“Receiving this award leaves me with a warm sense of accomplishment that I will treasure for years to come. I can’t believe how fast the years pass by and am a proud alumni who wants to give back, especially to the younger generation.”
Benjamin W. Taylor is a Principal with Terracon and Regional Manager for their operations in Kentucky. He obtained his Masters in Civil & Environmental Engineering and Environmental Certificate in 2006 from J.B. Speed School of Engineering. He began his career in design-build geotechnical construction and joined Terracon’s Myrtle Beach, SC office in 2007 as a staff engineer. He moved with his family back to Kentucky where he served in various roles before being promoted to current role of Regional Manager.
Taylor is passionate about leadership development and service to his team, clients, and community. In his role as board member on the Terracon Foundation he enjoys the opportunity to help guide philanthropic giving of community grants, university grants, and scholarships. “We must be willing to “Do the best you can until you know better. Then when you know better, do better,” said Taylor, quoting Maya Angelou.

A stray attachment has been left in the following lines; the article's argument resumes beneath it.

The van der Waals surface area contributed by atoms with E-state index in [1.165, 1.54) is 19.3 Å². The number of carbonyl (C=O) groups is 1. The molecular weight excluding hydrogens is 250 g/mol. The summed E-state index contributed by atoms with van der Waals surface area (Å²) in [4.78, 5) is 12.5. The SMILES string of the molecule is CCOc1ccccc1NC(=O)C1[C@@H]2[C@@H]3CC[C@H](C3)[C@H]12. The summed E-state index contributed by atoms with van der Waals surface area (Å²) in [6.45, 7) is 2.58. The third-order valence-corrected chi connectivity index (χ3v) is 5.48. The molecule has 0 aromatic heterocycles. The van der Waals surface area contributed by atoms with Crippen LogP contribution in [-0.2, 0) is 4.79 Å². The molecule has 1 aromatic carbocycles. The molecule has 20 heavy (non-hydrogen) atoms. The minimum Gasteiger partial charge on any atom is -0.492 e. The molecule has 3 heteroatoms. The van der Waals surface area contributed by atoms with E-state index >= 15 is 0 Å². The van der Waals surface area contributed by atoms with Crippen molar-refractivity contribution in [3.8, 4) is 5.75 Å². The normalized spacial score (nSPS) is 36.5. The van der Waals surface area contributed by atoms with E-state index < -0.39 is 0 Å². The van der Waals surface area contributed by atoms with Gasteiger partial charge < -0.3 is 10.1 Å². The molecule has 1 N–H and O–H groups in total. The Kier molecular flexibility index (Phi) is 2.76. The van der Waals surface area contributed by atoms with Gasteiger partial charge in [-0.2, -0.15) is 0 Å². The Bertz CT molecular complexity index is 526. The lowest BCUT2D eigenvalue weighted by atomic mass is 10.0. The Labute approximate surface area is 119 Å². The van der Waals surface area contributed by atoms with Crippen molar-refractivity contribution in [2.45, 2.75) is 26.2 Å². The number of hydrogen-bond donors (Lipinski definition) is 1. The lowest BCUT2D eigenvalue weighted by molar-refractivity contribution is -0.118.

The engineer said that Speed School’s lessons in resiliency, and learning to analytically break a larger problem into components that can be assessed and solved, have been valuable to his career trajectory. “This has served me well in business, innovating engineering solutions, and seeing the big picture in my personal life with relationships and working through hardships,” he said.
“To me, this award means a recognition of my achievements, regardless of the perfectionism or self-critic,” he said. “I am proud to be an engineer and very proud of my Speed School, it is an honor to be recognized.”
Dr. Esin Saka
Dr. Esin Saka earned her PhD degree in Computer Science and Engineering from the University of Louisville, and received the BS (with a double major in mathematics) and MS degrees in Computer Engineering from the Middle East Technical University (METU), Turkey.